“Definitely the way how we treat food, how we cook, what choices e make, it is becoming a big issue for people and I am sure they are willing to learn how they can be better consumption.”
One of the trends today is to cut down meat consumption in order to reduce global warming. Why have you decided to include meat recipes? Was it an issue for you?
“It was an issue, exactly for the reasons that you are mentioning. I think that people will still be buying and consuming meat in the next at least three decades. As you say, meat production has the biggest impact on the environment.
“For this reason it is important to know how to handle the food, what are the costs of meat production in terms of water and greenhouse emissions on the climate. So we decided to include some meat recipes with lots of information about the costs.
“We also decided to look at the less frequently used parts of the meat, such as the entrails, because we often tend to use only the prime parts of the animals.
How long did it take from the initial idea to the publishing of the book?
“It took us almost two years. We had the idea maybe three years ago, but the actual writing of the book started about half a year ago.”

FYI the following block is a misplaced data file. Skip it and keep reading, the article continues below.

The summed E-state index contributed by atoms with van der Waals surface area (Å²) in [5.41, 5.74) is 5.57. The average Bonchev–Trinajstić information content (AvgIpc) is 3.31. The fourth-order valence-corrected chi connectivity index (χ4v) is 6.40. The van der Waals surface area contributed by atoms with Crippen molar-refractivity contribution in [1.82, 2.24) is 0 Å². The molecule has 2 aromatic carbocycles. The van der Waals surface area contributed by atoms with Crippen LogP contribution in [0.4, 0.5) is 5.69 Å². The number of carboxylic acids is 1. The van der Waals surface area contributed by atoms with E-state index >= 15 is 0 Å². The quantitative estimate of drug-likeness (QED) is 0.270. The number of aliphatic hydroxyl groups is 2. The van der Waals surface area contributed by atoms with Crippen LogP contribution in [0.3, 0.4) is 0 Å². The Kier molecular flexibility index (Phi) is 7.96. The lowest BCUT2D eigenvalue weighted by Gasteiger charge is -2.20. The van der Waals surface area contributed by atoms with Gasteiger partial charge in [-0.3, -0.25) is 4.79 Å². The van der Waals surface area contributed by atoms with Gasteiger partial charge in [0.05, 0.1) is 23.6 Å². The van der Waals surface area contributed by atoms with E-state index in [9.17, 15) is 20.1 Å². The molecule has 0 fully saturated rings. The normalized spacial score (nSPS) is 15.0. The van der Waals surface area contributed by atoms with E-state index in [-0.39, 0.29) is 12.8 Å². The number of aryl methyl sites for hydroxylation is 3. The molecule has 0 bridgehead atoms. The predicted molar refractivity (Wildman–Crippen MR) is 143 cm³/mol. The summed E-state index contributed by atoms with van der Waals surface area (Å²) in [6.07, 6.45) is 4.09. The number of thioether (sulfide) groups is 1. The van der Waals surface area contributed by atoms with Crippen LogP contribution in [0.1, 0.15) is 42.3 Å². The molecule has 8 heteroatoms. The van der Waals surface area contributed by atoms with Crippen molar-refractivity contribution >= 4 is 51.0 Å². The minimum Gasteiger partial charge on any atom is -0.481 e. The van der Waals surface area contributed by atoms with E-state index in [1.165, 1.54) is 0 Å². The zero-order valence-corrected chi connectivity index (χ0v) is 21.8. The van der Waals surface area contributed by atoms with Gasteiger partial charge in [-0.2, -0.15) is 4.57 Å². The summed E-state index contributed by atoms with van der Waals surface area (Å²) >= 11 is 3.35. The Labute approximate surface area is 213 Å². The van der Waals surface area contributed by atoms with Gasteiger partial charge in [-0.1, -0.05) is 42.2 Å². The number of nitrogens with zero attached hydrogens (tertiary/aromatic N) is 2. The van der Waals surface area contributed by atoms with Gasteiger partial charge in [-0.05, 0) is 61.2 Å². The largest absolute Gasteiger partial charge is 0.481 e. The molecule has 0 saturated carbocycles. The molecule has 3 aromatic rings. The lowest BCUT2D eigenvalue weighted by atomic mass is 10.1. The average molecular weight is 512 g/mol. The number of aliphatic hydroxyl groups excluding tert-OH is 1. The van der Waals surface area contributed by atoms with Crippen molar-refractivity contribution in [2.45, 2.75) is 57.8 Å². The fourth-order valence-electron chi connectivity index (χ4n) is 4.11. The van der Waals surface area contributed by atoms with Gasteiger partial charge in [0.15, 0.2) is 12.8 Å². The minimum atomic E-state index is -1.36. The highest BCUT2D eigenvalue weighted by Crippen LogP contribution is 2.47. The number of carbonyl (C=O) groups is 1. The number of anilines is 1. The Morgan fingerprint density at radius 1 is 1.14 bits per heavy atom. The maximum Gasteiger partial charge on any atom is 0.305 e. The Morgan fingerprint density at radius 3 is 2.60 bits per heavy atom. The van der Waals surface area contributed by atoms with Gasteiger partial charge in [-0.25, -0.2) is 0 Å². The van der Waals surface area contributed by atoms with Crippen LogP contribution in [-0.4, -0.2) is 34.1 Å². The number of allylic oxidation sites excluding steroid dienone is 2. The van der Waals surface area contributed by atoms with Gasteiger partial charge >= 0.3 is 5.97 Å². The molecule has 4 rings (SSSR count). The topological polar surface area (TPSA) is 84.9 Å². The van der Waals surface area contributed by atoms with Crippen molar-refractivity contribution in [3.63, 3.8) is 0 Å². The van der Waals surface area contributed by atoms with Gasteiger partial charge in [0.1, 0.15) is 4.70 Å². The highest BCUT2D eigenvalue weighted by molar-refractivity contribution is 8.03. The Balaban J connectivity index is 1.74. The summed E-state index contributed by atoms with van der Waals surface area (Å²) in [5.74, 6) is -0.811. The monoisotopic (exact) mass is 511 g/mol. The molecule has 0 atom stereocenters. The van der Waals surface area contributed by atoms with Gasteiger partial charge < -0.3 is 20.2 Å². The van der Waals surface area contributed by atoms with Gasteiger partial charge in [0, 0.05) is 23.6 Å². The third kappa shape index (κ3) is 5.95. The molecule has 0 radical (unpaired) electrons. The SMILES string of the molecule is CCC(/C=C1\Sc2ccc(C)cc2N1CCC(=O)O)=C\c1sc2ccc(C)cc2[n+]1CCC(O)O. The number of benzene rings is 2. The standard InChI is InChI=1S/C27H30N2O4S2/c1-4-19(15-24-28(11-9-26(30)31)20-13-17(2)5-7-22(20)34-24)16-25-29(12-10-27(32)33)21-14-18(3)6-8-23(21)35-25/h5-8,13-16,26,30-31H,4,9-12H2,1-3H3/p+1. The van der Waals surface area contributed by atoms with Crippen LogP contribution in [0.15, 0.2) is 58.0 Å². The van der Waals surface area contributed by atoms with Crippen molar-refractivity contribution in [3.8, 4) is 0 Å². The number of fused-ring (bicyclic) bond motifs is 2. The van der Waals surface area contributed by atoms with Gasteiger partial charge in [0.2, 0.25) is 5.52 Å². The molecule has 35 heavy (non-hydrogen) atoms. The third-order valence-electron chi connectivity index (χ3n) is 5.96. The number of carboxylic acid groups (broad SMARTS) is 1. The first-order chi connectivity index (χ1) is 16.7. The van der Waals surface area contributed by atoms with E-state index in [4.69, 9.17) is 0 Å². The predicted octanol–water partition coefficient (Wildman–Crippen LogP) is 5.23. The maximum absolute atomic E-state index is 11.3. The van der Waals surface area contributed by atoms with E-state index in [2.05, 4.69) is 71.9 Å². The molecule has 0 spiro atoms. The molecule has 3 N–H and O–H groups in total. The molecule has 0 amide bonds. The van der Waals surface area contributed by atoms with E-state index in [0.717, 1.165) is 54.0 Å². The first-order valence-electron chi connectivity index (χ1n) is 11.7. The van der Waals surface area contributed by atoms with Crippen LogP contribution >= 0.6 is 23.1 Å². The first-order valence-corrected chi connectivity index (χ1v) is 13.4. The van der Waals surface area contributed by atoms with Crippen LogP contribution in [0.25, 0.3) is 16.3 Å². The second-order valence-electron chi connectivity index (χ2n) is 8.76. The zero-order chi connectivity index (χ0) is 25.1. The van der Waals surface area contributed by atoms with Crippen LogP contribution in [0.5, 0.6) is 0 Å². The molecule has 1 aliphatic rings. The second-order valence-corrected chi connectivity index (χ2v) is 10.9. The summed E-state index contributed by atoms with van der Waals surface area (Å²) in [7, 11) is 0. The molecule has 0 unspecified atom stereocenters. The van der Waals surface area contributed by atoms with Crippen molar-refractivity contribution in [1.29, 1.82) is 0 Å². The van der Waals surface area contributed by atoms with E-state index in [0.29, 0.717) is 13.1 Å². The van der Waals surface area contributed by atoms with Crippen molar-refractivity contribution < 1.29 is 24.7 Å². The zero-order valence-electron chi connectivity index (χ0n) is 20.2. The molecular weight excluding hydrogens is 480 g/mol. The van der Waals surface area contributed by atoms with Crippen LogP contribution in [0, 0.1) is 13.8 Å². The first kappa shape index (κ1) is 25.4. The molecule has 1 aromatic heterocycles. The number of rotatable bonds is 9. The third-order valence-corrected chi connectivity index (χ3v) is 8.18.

What have you yourself learned throughout the process?
“None of us had any experience with putting a book together, so we learned a lot in terms of what needs to be done from this point of view. We also learned that it’s great to include a lot of people with a great know-how into it and learn more through the whole process. So it was pretty tough but it was a fun project.
Is there any particular recipe that you would like to share with our listeners?
“Most of the recipes were prepared by my colleagues Bára Kebová and Zuzka Štěpničková. In a small NGO you often have to take different roles, so I also participated as a food stylist and I also had a chance to also eat most of the things that were cooked, which was really a fun part.
“The other day we were doing this soup from mashed potatoes. So if you have some leftover mash potatoes and add some heavy cream, some thyme and nutmeg, you can create a great soup. This is one of the things I like about these recipes. They are easy to make and provide you with a whole new experience.”
Beijing ends agreement with Prague – but can spat harm Czech capital?
Czechia now ahead of Spain in GDP per capita, but still below EU average
Czechs observe day of mourning for pop idol Karel Gott
Thousands pay tribute to deceased national pop icon Karel Gott
In memoriam: Karel Gott, the ‘Bohemian nightingale’